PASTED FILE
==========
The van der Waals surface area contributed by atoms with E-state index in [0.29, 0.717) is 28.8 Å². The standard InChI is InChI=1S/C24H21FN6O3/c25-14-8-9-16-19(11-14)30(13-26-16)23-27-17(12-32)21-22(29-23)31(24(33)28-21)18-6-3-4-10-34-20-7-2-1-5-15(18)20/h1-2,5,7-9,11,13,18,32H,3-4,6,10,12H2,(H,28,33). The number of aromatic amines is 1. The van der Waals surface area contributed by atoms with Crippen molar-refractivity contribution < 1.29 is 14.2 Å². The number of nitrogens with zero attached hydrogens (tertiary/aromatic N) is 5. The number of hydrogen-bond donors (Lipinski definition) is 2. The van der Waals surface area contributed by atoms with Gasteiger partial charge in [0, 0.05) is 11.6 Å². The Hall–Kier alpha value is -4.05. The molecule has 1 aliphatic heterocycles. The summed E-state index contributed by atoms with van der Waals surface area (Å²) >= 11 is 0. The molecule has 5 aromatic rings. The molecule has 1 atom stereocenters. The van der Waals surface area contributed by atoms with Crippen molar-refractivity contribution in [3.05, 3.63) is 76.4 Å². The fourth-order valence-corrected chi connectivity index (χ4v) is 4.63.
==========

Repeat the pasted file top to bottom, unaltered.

The van der Waals surface area contributed by atoms with E-state index in [0.29, 0.717) is 28.8 Å². The standard InChI is InChI=1S/C24H21FN6O3/c25-14-8-9-16-19(11-14)30(13-26-16)23-27-17(12-32)21-22(29-23)31(24(33)28-21)18-6-3-4-10-34-20-7-2-1-5-15(18)20/h1-2,5,7-9,11,13,18,32H,3-4,6,10,12H2,(H,28,33). The number of aromatic amines is 1. The van der Waals surface area contributed by atoms with Crippen molar-refractivity contribution < 1.29 is 14.2 Å². The number of nitrogens with zero attached hydrogens (tertiary/aromatic N) is 5. The number of hydrogen-bond donors (Lipinski definition) is 2. The van der Waals surface area contributed by atoms with Gasteiger partial charge in [0, 0.05) is 11.6 Å². The Hall–Kier alpha value is -4.05. The molecule has 1 aliphatic heterocycles. The summed E-state index contributed by atoms with van der Waals surface area (Å²) >= 11 is 0. The molecule has 5 aromatic rings. The molecule has 1 atom stereocenters. The van der Waals surface area contributed by atoms with Crippen molar-refractivity contribution in [3.05, 3.63) is 76.4 Å². The fourth-order valence-corrected chi connectivity index (χ4v) is 4.63.